Russia weighs military cooperation with Iran after arms embargo expiration: Foreign Ministry
Iran Press TV
Friday, 16 October 2020 3:26 PM
The Russian Foreign Ministry spokeswoman says Moscow will consider military technical cooperation with Iran in line with mutual interests after the expiration of a United Nations arms embargo on Tehran.
"We are convinced that all possibilities stemming from the expiration of the provisions of United Nations Security Council Resolution 2231 that are linked with military technical cooperation with Iran will be duly taken into account and used on the basis of mutual benefit and in the interests of the peoples of our two states," Maria Zakharova said on Thursday.
She was referring to the resolution that endorsed a multilateral 2015 nuclear deal between Iran and major world powers, including Russia.
All the parties to the talks about Iran's nuclear program were aware from the very beginning that there is no link between restrictions on weapons supplies to Tehran and the settlement of issues pertaining to its nuclear program, added Zakharova.
She emphasized that the United Nations Security Council did not impose a weapons embargo on Iran in 2015, but the country "voluntarily undertook a number of restrictions."
"It was done in the interests of the soonest successful outcome of the talks on the Joint Comprehensive Plan of Action (JCPOA) to settle the situation around the Iranian nuclear program," the Russian diplomat said.
She noted that the term of the corresponding provisions has expired.
Zakharova stressed that Iran was a "reliable partner" for Russia in many areas of cooperation.
On August 14, the UN Security Council almost unanimously refused to support a US-sponsored draft resolution on extending the arms embargo against Iran, which is due to expire on October 18 under the JCPOA.
During the 15-member Security Council vote, the US received support only from the Dominican Republic for its anti-Iran resolution, leaving it far short of the minimum nine 'yes' votes required for adoption.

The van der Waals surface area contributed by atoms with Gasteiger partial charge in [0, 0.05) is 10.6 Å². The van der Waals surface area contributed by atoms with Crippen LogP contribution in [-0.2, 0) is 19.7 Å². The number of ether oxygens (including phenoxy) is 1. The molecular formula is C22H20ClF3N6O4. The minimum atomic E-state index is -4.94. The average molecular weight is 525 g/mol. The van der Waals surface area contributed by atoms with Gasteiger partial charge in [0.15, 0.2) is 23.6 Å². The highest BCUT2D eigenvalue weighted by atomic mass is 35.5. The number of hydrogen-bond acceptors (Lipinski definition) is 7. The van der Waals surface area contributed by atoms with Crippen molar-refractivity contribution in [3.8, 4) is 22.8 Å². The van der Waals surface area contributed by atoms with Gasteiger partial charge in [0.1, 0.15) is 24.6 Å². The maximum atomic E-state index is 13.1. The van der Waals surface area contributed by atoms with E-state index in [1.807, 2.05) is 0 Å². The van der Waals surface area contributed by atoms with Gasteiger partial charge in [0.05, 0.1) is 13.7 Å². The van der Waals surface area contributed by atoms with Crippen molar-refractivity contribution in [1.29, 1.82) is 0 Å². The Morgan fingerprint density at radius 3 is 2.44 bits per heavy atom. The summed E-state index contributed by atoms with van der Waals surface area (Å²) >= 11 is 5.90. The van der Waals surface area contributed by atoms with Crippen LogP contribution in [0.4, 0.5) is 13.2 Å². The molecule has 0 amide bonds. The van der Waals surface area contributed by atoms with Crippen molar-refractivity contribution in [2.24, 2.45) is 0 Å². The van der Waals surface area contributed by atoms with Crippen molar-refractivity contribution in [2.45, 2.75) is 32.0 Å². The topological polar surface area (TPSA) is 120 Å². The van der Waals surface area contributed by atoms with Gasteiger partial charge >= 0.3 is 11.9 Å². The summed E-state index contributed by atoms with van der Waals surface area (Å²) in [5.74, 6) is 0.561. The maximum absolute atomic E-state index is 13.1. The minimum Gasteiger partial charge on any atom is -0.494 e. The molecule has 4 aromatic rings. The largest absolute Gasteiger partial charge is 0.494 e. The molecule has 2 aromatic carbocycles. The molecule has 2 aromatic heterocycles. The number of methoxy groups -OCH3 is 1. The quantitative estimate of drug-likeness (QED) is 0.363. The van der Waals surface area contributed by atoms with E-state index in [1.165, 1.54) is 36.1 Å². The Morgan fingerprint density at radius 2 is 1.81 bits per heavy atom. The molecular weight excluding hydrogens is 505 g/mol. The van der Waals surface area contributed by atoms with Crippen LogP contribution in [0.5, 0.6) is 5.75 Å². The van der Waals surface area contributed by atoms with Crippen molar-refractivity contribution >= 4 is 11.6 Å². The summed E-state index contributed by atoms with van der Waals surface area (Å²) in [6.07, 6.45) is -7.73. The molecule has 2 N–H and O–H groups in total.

The following month, Washington suffered another embarrassing loss as it failed to trigger the so-called snapback provision in the JCPOA aimed at re-imposing all UN sanctions against Iran.
The UN Security Council member states challenged the US's rationale that it was still a participant state to the nuclear accord, citing its unilateral withdrawal in May 2018.
Speaking during a cabinet meeting on Wednesday, Iranian President Hassan Rouhani said the country will be free to trade weapons as of Sunday after the United States failed in its attempts to secure an extension of the embargo.
Moscow had earlier said "new opportunities" will emerge in cooperation with Iran the UN embargo expires, and that any agreements with Tehran will have "nothing to do with the unlawful and illegal actions of the US administration, which is trying to intimidate the entire world."
Russia's Foreign Minister Sergei Lavrov said late last month that Moscow and Tehran roundly reject efforts by the US to permanently extend an arms embargo against the Islamic Republic.
Speaking at a joint press conference that followed a meeting with his visiting Iranian counterpart Mohammad Javad Zarif in Moscow, Lavrov added, "We stressed that Moscow and Tehran, like the entire international community, categorically reject US ambitions to impose some kind of indefinite arms embargo."
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